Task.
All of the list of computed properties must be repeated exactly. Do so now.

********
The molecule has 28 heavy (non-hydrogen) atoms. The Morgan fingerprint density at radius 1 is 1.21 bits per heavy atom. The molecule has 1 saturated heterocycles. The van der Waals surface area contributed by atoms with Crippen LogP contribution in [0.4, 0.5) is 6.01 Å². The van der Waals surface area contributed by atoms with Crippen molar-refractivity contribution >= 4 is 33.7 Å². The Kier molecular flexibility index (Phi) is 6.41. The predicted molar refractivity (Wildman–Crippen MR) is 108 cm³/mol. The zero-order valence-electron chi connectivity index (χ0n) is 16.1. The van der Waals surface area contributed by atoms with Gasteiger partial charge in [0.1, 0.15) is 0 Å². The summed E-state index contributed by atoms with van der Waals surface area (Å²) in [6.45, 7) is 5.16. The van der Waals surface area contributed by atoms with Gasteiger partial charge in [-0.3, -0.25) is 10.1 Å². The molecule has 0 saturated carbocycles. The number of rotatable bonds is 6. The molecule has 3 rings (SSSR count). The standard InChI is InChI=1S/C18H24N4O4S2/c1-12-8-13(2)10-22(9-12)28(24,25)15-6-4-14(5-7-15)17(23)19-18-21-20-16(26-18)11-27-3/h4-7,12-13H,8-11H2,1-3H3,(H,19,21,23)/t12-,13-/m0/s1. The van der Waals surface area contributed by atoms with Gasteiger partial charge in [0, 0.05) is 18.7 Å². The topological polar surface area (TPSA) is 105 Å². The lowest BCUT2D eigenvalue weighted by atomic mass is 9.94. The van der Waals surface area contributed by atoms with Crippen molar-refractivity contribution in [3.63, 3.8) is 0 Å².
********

The molecule has 28 heavy (non-hydrogen) atoms. The Morgan fingerprint density at radius 1 is 1.21 bits per heavy atom. The molecule has 1 saturated heterocycles. The van der Waals surface area contributed by atoms with Crippen LogP contribution in [0.4, 0.5) is 6.01 Å². The van der Waals surface area contributed by atoms with Crippen molar-refractivity contribution >= 4 is 33.7 Å². The Kier molecular flexibility index (Phi) is 6.41. The predicted molar refractivity (Wildman–Crippen MR) is 108 cm³/mol. The zero-order valence-electron chi connectivity index (χ0n) is 16.1. The van der Waals surface area contributed by atoms with Gasteiger partial charge in [0.1, 0.15) is 0 Å². The summed E-state index contributed by atoms with van der Waals surface area (Å²) in [6.45, 7) is 5.16. The van der Waals surface area contributed by atoms with Gasteiger partial charge in [-0.3, -0.25) is 10.1 Å². The molecule has 0 saturated carbocycles. The number of rotatable bonds is 6. The molecule has 3 rings (SSSR count). The standard InChI is InChI=1S/C18H24N4O4S2/c1-12-8-13(2)10-22(9-12)28(24,25)15-6-4-14(5-7-15)17(23)19-18-21-20-16(26-18)11-27-3/h4-7,12-13H,8-11H2,1-3H3,(H,19,21,23)/t12-,13-/m0/s1. The van der Waals surface area contributed by atoms with Gasteiger partial charge in [0, 0.05) is 18.7 Å². The topological polar surface area (TPSA) is 105 Å². The lowest BCUT2D eigenvalue weighted by atomic mass is 9.94. The van der Waals surface area contributed by atoms with Crippen molar-refractivity contribution in [3.63, 3.8) is 0 Å².